The Molecule Problem: Determining Conformation from Pairwise Distances
Hendrickson, Bruce A.
The molecule problem is that of determining the coordinates of a set of points in space from a (usually sparse) set of pairwise distance measurements. As its name implies, it has applications in the determination of molecular conformation. Unfortunately, the molecule problem is NP-hard. We present an approach to the molecule problem that uses a very specialized divide-and-conquer technique. Instead of solving a single large problem we try to solve a sequence of smaller, presumably easier ones. These small problems consist of subsets of points whose relative locations can be determined uniquely. Once such a subset is positioned, its points can collectively be treated as a rigid body. This can greatly reduce the number of degrees of freedom in the problem. Identifying subsets of points whose relative locations can be uniquely determined requires exploiting some very special structure inherent in the molecule problem. We reduce this identification to a purely combinatoric characterization that ignores the actual distances. We develop necessary graph theoretic conditions for a set of points to have a unique solution, along with efficient algorithms to find subgraphs with these properties. These characterizations and algorithms combine ideas from matching theory, differential topology and matrix computations. These ideas have been implemented in ABBIE, a program to solve three-dimensional instances of the molecule problem. ABBIE combines the recursive decomposition described above with a nonlinear global optimizer to perform the coordinate determinations. Detail of this implementation are described, and numerical results of simulated chemical data are presented.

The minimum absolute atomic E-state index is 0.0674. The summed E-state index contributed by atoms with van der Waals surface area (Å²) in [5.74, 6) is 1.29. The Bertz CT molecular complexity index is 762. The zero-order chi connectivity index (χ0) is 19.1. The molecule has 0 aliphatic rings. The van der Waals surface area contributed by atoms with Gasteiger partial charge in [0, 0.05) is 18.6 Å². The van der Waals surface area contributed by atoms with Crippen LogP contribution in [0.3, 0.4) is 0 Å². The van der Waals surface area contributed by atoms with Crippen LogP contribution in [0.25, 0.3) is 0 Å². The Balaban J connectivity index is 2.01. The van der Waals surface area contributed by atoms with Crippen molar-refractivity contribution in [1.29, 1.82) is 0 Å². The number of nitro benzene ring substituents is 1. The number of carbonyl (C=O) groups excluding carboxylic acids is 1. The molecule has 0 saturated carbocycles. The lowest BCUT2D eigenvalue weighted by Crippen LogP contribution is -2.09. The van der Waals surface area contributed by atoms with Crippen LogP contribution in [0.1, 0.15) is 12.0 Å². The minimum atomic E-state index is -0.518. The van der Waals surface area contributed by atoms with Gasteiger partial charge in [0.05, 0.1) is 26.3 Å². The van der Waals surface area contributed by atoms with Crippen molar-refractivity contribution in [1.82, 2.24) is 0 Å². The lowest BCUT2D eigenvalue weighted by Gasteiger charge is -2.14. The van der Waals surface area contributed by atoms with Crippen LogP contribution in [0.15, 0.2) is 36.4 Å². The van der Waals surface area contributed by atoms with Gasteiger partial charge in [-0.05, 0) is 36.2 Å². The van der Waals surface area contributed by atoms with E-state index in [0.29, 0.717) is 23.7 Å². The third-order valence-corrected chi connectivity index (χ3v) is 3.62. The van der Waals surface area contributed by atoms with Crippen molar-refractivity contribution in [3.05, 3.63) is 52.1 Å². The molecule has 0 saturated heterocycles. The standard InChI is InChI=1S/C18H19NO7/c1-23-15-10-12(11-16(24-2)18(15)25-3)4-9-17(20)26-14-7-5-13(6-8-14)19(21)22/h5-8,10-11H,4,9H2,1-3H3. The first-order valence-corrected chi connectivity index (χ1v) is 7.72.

computer science; technical report
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